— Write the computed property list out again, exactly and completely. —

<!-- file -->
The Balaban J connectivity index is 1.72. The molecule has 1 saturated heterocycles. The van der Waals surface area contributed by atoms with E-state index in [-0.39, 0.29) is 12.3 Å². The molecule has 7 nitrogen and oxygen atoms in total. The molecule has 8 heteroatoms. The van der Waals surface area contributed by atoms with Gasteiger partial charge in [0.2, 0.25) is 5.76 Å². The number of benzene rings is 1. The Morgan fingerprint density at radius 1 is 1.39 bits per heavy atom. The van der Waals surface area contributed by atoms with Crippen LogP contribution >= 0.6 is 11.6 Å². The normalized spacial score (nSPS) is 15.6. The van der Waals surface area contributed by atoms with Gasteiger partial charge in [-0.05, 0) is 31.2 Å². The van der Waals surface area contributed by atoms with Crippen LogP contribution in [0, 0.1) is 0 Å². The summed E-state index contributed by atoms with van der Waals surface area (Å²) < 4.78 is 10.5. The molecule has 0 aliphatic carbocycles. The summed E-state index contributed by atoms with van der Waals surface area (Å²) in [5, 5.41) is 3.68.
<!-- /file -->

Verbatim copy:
The Balaban J connectivity index is 1.72. The molecule has 1 saturated heterocycles. The van der Waals surface area contributed by atoms with E-state index in [-0.39, 0.29) is 12.3 Å². The molecule has 7 nitrogen and oxygen atoms in total. The molecule has 8 heteroatoms. The van der Waals surface area contributed by atoms with Gasteiger partial charge in [0.2, 0.25) is 5.76 Å². The number of benzene rings is 1. The Morgan fingerprint density at radius 1 is 1.39 bits per heavy atom. The van der Waals surface area contributed by atoms with Crippen LogP contribution >= 0.6 is 11.6 Å². The normalized spacial score (nSPS) is 15.6. The van der Waals surface area contributed by atoms with Gasteiger partial charge in [-0.05, 0) is 31.2 Å². The van der Waals surface area contributed by atoms with Crippen LogP contribution in [0, 0.1) is 0 Å². The summed E-state index contributed by atoms with van der Waals surface area (Å²) < 4.78 is 10.5. The molecule has 0 aliphatic carbocycles. The summed E-state index contributed by atoms with van der Waals surface area (Å²) in [5, 5.41) is 3.68.